The idea of a wholly renewable electricity supply, using a system that spans Europe and North Africa, is gaining ground.
There is scepticism, of course, about the variability of wind and solar power, and the cost of deploying the infrastructure. But several studies in the past year have shown how a good geographic blend of sources might make this possible, and perhaps even cost-neutral – and replicable around the world. Big energy equipment vendors are forming consortiums around both the Europe-African super-grid and ‘Desertec’, the idea of a massive solar project in the Sahara desert.
One of the earliest proponents of European/North African collaboration to switch to 100 per cent renewable electricity, and the ‘super-grid’ to support it, is Gregor Czisch of Germany’s Kassel University.
Below, Czisch talks about his modelling of a transnational renewable energy system; why wind power would provide two thirds of energy in such a scenario; why renewables are better than nuclear, and how he views the reaction to his ideas, nine years later.
Your studies demonstrate the feasibility of a European electrical system supplied only by renewable sources. What are the main points of your proposal?
My proposal – derived from the results of my research – is to develop a large scale grid throughout Europe and Sahara – called super-grid – to interconnect wide spread different sites with electrical generators supplied by renewable sources, namely wind, solar, hydropower, and biomass.
In contrast with the smart grids, which represent a futuristic approach made of highly intelligent applications, the super-grid is already feasible with the technology available today, and serves to exploit in an optimal way the enormous potential of the renewable sources. [figure 1 - right]
To demonstrate this possibility, I carried out from 1997 till 2004 a technical and economical systemic study. The first preliminary publication was in 2001. I analyzed the potential and the temporal behaviour of the renewable sources in all different locations worldwide and the corresponding unitary cost of the equipment for production and transmission of renewable electricity including all costs for operation and maintenance. The data for Europe and its neighbourhood were then fed in a huge mathematical optimization to calculate the optimal distribution and dispatch of all generators and transmission systems.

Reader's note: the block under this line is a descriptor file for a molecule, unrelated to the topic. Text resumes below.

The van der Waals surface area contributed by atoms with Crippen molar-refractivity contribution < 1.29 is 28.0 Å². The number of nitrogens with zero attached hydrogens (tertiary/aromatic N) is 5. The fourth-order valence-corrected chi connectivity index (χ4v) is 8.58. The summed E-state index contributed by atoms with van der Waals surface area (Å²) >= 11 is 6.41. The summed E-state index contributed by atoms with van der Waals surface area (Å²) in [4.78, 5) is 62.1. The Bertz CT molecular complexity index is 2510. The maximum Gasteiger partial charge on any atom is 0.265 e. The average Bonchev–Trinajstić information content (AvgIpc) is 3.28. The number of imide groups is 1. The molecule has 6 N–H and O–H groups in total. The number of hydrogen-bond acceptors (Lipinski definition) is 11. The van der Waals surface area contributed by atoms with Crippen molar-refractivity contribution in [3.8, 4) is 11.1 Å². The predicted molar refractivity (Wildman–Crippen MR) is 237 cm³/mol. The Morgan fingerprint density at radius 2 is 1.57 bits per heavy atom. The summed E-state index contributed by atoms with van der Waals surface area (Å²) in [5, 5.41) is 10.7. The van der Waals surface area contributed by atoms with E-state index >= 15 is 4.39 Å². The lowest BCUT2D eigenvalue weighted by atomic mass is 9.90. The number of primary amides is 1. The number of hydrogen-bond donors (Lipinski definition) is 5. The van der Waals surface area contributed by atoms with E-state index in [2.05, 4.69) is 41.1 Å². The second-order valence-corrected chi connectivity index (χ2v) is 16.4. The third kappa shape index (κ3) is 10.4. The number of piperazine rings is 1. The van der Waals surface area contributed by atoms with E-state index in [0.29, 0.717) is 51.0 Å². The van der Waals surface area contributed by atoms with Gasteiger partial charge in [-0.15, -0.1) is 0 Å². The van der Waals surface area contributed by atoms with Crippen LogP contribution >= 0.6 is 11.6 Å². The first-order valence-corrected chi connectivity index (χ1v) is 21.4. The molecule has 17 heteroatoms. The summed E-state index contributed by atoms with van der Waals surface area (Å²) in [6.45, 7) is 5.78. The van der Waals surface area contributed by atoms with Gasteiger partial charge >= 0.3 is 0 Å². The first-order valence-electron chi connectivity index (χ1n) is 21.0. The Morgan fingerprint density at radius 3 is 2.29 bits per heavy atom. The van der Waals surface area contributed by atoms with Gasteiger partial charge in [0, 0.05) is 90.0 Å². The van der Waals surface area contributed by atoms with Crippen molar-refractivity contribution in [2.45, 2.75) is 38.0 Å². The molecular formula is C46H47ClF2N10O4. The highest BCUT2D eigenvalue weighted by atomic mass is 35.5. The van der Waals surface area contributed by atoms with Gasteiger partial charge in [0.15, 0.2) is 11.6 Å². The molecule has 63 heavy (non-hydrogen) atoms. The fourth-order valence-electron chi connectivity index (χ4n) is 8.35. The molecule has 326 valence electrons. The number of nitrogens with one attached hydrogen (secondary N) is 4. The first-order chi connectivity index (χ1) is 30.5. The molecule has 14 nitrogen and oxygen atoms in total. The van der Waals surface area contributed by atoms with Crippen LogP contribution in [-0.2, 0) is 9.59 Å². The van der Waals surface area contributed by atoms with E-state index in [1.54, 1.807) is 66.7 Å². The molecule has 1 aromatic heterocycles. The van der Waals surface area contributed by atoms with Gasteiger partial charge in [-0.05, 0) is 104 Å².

The main result for the base case scenario – only allowing to use existing technologies at current market prices (around 2001) – is that the most efficient arrangement is a system where two thirds of the electrical supply are provided by wind power, which is available in all areas but with different daily and seasonal behaviours (e.g. in Northern Europe the strongest winds are in winter, while in Sahara in summer). The super-grid indeed compensates the fluctuations of electricity produced in different countries and therefore is foreseen – as a result of the optimization – to strongly interconnect the sites of production and consumption.